I watched it happen in slow motion, but there was nothing I could do to stop my guitar from dropping out of my daughter’s hand and landing on the hard concrete floor. I heard the crack of the headstock breaking off, and I stood there staring at her. It probably isn’t hard for you to guess that the guitar was broken in ways that make it unplayable. My daughter Lucy is 3, and she is very into music of every kind, so she was doing her best to imitate her dad. How can I get mad at that? Unfortunately, guitars are breakable, and they could care less how adorable the toddler who drops them is. So, even though I went out and bought her a little guitar of her own to beat up after this, my guitar sits on the stand broken and unplayable. I don’t have the ability to fix it, so it remains broken. I walk by it all the time and shake my head.
Sometimes when I walk by this guitar I am reminded how much our lives are affected by brokenness. We have all, at one time, felt like this guitar. We all have brokenness in our lives, our relationships, or our families. Some of us, that brokenness puts us out of commission and set us on the stand like my guitar. We lack the ability to repair what is broken inside us so we live with it, and we often have no idea how to fix the brokenness in situations or relationships so we throw them out in exchange for a new one. It can feel overwhelming to face the harsh reality of broken marriages, broken relationships, broken families, broken dreams, and broken lives. But there is hope.
Sometimes something small can bring us to a big revelation. Let me give some context here. I am a mildly obsessive person, and my interests go in phases. Usually, I get really invested in an art form, work on it for a while, and then move to another. It isn’t a lack of commitment, but a desire for more artistic knowledge (also, I’m weird). Currently, I am really interested in pottery. As I was researching the other day I came across this specific art form that spoke to my heart and this situation: Kintsugi.
Roughly translated as “golden joinery,” Kintsugi is the centuries-old Japanese art of fixing broken pottery with a special lacquer dusted with powdered gold, silver, or platinum. The practice was birthed out of the philosophy of wabi-sabi, which focuses on seeing beauty in the flawed or imperfect. When a piece of pottery is broken the normal idea is to discard it because it has lost it’s value, especially if it cannot be repaired in a way to hide the broken pieces. Kintsugi is almost complete opposite idea. This art form uses precious metal to mend together something broken and makes it even more valuable and beautiful. By using gold or platinum to mend the broken vessel together, the artist actually makes it “better than new.”
“He heals the brokenhearted and binds up their wounds.”
- Psalm 147:3
This is what God does for you and I. We are broken. We have broken pieces. We have broken dreams, families, relationships, and lives. Yet, God does not throw us away. Instead, he takes all of our broken pieces in his hands and he uses something precious to mend us together and make us “better than new.” The gold that God uses is his love. When we bring our brokenness to God he doesn’t put us on the stand or toss our situation in the trash. He takes all of our broken pieces in his hands, and with the skill and care of a master craftsman, he creates something beautiful out of brokenness. Psalm 147:3 says, “He heals the brokenhearted and binds up their wounds.”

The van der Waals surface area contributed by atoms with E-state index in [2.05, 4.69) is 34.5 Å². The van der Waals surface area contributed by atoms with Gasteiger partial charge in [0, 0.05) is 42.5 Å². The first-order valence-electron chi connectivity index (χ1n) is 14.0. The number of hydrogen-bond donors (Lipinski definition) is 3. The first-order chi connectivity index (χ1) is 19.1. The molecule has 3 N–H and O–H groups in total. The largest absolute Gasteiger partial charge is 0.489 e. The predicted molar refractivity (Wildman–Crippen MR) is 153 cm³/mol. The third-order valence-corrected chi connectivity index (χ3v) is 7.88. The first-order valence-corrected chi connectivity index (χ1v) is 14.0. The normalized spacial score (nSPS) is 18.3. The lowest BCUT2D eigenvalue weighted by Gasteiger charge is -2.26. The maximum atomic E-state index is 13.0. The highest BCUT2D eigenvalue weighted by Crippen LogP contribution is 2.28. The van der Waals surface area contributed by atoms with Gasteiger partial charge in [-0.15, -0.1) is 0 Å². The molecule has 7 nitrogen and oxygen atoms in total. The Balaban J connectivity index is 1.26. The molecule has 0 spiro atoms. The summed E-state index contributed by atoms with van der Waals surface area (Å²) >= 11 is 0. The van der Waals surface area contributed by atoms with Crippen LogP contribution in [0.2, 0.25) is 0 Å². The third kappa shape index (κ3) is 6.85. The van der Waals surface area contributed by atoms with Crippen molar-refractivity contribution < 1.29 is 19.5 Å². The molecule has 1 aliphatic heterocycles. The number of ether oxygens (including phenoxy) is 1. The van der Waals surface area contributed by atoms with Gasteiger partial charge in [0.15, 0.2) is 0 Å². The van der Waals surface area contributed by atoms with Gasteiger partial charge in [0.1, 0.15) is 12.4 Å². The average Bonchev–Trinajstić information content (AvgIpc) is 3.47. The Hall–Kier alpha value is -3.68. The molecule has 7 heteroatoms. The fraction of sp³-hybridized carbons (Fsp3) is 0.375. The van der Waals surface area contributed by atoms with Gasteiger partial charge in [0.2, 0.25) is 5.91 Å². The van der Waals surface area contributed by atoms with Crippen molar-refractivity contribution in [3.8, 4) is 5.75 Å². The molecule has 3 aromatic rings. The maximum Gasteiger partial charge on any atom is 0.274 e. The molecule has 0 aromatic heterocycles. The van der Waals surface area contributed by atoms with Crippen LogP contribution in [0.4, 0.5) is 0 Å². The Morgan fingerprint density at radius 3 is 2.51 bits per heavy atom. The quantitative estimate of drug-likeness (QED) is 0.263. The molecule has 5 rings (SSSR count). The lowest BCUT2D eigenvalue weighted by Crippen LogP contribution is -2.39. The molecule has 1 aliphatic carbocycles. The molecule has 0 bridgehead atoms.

I hope that you read these words and commit them to your heart: God loves you more than you could ever know and imagine. Maybe take a second to let that sink in. The creator of the whole universe sees you, knows you, and loves you. He has loved you from the beginning of time. He loves you right now. He has loved you in your brokenness, and it is his love that can mend together your brokenness and use it for beauty.
Here is the key: You have to bring all the pieces you have before him. He will repair it. He can make it “better than new,” but he needs the pieces. 1 Corinthians 5:17 says, “Therefore, if anyone is in Christ, he is a new creation. The old has passed away; behold, the new has come.” Jesus came to bring you life that you would live it to the fullest. He came to redeem what was broken so that we might be a testimony of the beautiful. God wants to heal brokenness no matter how big or small. Trust me, when you bring your brokenness before God he will take ever shattered piece in his hands, mend it together with his love, and what you thought were shattered pieces of your life will be a shining testimony of his love.
Bring your brokenness to him.
Receive his endless love.
Watch him turn your brokenness into beauty.
If you are facing brokenness in your life, then I encourage you to join me in praying a simple prayer today:
God, I come before you will all my brokenness. I praise you for the love that you have given to me. Take every broken part in my life and make it new by the power of your love. Take what was meant for brokenness and make it beautiful. I rejoice that the old has gone and the new has come. Amen
Pastor Josh Weisbrod